By | 1 August 2012

i. the blue inkwell of the sky

As a boy, I remember thinking ‘how is it possible to climb into the sky?’
My father gave action to my dreams    he taught me to climb small mountains
I have a theory that people climb for the smell of it
I felt more like an astronaut    no clouds    a curving horizon
Just the flapping prayer flags    the beat and heave of my heart and my lungs
You cannot imagine how beautiful
    small tissue notelets    Ang Lakpa told me to throw them
into the air    they hung there, caught in the updraughts
about 20 feet above our heads

ii. its wings and drops and cliffs

I was travelling in a whiteout    I fell head over heels
my ice axe had no bite in the snow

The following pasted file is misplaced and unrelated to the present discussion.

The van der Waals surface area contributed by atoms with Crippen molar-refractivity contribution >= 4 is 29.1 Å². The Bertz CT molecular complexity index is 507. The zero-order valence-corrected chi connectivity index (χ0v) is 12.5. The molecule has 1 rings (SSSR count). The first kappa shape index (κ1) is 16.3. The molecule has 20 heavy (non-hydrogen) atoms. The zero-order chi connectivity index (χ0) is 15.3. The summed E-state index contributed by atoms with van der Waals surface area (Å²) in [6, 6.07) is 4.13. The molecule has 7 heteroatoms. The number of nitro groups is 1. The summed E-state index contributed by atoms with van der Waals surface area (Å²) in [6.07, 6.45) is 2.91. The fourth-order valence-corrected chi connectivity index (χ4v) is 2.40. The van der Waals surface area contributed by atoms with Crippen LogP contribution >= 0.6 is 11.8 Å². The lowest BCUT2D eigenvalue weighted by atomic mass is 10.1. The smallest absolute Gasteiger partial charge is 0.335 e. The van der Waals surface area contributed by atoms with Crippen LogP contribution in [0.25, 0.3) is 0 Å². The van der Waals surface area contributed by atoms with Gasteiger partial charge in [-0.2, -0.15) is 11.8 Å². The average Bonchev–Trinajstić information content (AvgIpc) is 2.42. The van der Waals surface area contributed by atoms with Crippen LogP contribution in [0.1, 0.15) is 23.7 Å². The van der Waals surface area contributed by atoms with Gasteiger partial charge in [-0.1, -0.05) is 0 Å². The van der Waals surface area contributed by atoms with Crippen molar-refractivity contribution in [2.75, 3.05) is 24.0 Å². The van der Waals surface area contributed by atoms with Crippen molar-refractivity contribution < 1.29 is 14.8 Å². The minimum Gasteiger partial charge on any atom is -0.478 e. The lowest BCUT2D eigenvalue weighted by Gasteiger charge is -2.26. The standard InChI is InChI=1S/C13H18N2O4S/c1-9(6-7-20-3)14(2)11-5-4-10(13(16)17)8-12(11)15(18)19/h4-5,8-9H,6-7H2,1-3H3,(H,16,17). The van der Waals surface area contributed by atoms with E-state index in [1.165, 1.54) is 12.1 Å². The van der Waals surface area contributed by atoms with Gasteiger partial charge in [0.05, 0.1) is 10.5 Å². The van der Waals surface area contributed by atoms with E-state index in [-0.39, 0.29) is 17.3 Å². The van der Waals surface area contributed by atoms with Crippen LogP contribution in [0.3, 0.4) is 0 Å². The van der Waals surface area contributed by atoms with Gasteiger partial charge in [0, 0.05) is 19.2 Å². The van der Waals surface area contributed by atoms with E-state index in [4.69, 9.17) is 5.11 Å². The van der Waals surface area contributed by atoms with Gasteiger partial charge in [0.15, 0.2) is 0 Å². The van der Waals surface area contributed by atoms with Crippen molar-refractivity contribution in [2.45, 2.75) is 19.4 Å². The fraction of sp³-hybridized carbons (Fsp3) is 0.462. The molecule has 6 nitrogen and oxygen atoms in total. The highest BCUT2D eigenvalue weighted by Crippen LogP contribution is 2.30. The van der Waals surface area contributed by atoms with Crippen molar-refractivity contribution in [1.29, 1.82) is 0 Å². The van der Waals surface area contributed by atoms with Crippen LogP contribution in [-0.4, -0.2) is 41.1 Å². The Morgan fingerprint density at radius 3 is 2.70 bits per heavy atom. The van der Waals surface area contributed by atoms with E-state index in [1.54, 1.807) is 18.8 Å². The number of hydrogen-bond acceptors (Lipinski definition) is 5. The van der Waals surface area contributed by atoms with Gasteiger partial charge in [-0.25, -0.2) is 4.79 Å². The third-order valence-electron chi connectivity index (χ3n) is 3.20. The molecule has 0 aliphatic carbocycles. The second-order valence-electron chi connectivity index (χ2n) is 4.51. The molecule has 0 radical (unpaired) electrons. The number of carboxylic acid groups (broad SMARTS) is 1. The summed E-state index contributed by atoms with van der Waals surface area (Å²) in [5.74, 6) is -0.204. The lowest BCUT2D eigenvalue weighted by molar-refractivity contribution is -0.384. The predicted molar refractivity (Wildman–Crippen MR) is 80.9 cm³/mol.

I could not feel my feet because of frostbite
the torches were not working
night was falling    and the wind was picking up.
I just slumped into the snow and cried —
tears for lost friends.
Some of us lost all our toes and some fingertips.
The summit is a narrow place.
20 people were already there.
I descended about 20 feet and sat alone.


Note: this poem was adapted from Everest: Reflections from the Top,
eds. Christine Gee, Garry Weare and Margaret Gee

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